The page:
According to the 88 page bill’s language, SB 840 “would establish the California Universal Healthcare System to be administered by the newly created California Universal Healthcare Agency under the control of a Universal Healthcare Commissioner appointed by the Governor and subject to confirmation by the Senate.
The bill would make all California residents eligible for specified health care benefits under the California Universal Healthcare System, which would, on a single-payer basis, negotiate for or set fees for health care services provided through the system and pay claims for those services.
The bill would require the commissioner to seek all necessary waivers, exemptions, agreements, or legislation to allow various existing federal, state, and local health care payments to be paid to the California Universal Healthcare System, which would then assume responsibility for all benefits and services previously paid for with those funds.”
Last year, Kuehl’s bill did not include a mechanism for how this universal health care would be funded, with the Senator only calling for a commission to determine the financing once the bill became law.
This year, Kuehl has introduced tax increase legislation (SB 1014) that would fund universal health care. While the original bill, SB 840, only requires a majority vote in both houses of the legislature for passage, the tax revenue SB 1014 bill requires a two-thirds vote for passage. That means it will need support from at least some legislative Republicans, who account for more than one-third of the legislature.
State Senate President Pro Tempore Don Perata (D-Oakland) and Assembly Speaker Fabian Nuñez (D-Los Angeles) have introduced separate health care coverage expansion bills themselves, Perata under the California Health Care Coverage and Cost Control Act (SB 48) and Nuñez under the Fair Share Health Care Act (AB 8).
Neither bill calls for universal health care coverage in California. Meanwhile, Senate Republicans have introduced their own bills to expand health care coverage. Last January, Senate Republicans introduced a bill under the name Cal CARE that would, not surprisingly, take a market-based approach, among other things “creat[ing] more consumer options and cultivate marketplace competition by eliminating regulatory hurdles,” “provid[ing] new incentives for hospitals and private industry to increase the number of clinics,” and “increas[ing] the number of Californians with health coverage by offering incentives to employers who offer health care coverage for their employees.”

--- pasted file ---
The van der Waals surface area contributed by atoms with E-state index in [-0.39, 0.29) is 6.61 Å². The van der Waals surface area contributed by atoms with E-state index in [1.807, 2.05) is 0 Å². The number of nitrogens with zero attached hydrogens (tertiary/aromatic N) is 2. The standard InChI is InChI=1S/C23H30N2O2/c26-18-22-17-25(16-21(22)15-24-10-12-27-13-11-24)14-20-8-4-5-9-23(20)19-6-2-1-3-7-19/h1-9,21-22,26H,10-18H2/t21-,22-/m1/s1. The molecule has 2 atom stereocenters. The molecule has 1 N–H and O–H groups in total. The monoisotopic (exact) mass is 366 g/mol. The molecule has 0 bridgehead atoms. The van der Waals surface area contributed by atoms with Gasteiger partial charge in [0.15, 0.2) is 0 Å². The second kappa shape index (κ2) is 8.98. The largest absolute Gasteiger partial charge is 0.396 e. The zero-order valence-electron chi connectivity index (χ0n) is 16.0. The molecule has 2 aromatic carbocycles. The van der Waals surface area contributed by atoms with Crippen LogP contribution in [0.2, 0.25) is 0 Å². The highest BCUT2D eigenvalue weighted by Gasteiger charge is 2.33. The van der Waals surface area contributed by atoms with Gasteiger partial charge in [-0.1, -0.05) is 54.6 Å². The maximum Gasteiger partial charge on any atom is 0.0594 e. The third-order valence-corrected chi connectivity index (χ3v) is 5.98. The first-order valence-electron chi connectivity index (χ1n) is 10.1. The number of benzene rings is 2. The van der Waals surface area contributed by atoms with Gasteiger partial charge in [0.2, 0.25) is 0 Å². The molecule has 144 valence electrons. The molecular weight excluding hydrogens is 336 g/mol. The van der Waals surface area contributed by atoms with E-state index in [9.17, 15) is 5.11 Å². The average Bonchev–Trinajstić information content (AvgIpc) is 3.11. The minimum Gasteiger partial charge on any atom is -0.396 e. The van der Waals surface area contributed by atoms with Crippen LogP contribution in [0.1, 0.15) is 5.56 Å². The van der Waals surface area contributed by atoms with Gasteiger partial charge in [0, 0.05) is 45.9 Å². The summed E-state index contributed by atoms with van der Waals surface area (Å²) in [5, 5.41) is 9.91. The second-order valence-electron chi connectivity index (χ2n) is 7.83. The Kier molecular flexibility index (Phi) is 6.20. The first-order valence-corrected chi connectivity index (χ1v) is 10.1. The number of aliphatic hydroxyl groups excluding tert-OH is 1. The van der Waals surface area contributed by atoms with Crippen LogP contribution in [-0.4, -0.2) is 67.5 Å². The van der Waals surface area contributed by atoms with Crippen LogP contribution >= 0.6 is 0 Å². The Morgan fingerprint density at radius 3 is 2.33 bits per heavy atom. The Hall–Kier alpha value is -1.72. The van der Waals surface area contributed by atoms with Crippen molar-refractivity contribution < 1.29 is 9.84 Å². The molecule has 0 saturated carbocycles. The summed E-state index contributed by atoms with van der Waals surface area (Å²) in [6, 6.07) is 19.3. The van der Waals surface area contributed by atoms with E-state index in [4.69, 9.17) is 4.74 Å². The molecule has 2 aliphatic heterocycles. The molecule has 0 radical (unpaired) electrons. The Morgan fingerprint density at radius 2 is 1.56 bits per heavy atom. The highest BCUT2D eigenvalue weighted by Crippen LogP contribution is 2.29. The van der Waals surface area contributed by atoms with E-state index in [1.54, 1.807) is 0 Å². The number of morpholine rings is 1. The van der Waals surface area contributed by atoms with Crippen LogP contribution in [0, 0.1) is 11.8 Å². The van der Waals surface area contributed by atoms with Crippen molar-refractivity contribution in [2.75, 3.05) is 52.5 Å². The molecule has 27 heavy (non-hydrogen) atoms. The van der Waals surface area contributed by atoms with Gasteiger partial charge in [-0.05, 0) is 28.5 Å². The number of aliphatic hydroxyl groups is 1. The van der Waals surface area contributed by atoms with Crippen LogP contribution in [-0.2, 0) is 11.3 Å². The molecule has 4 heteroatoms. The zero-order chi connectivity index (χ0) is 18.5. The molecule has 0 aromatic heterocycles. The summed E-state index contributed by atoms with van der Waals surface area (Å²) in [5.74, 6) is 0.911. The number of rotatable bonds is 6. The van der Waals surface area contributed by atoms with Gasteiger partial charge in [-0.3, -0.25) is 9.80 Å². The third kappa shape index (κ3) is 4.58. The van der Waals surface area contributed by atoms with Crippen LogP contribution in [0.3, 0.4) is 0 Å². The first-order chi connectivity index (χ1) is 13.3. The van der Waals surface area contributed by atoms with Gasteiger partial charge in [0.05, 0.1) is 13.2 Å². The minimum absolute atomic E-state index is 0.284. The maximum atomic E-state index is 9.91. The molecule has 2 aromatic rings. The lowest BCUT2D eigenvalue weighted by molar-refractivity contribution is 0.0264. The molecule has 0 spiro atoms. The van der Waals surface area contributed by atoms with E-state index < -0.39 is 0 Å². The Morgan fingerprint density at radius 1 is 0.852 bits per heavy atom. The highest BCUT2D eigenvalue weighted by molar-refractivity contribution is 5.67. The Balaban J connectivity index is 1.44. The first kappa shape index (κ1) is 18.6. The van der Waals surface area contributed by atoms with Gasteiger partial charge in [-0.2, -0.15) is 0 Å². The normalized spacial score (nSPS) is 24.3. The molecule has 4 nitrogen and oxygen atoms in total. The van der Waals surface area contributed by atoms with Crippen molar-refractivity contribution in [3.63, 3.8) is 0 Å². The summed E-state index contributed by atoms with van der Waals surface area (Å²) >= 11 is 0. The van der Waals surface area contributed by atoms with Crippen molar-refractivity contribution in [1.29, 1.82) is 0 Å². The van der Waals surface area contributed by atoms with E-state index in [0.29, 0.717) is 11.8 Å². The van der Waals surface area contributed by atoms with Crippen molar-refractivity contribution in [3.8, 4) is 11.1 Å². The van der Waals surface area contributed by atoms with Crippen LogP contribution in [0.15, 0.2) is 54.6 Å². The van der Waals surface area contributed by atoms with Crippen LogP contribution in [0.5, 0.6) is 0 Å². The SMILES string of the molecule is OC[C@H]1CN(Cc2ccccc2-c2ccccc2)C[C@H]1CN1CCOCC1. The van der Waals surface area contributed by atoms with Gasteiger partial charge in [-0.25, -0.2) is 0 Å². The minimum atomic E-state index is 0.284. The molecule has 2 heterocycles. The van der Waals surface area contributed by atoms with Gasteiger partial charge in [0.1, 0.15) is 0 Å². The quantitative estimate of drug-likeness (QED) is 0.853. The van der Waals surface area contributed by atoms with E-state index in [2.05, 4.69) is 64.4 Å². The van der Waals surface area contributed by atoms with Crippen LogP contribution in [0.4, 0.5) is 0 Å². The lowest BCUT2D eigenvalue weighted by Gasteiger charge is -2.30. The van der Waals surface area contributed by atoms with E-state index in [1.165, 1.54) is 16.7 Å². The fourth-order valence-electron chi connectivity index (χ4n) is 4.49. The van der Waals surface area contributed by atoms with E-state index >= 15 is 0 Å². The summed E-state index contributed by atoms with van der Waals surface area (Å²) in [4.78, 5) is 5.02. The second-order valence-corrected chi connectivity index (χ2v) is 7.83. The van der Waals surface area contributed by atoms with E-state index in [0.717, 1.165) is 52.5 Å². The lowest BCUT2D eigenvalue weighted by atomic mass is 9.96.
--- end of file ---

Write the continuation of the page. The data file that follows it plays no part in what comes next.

Assembly Republicans have introduced 19 separate bills addressing the health care crisis.
Perata said at a health care town hall meeting in Oakland last month that he and Nuñez would be meeting during the legislative year to work out the differences between their two bills.
“I will make sure we have at least one Democratic-backed bill and one Republican bill to consider in the conference committee,” Perata said.
The State Senate president added that while “ultimately a single-payer system is the best way to proceed,” he was hoping to get a law passed and signed this year “which will at least provide accessible and affordable health care for adults in working families in the state, as well as for all children. I don’t know how much we will be able to get done. But I want to get something passed this year rather than nothing.”
Nuñez agreed at last month’s Oakland forum that while “our goal is universal health care, we don’t have the two-thirds vote necessary to pass a single-payer health care plan. Before we get to the perfect, I want us to get to the possible.”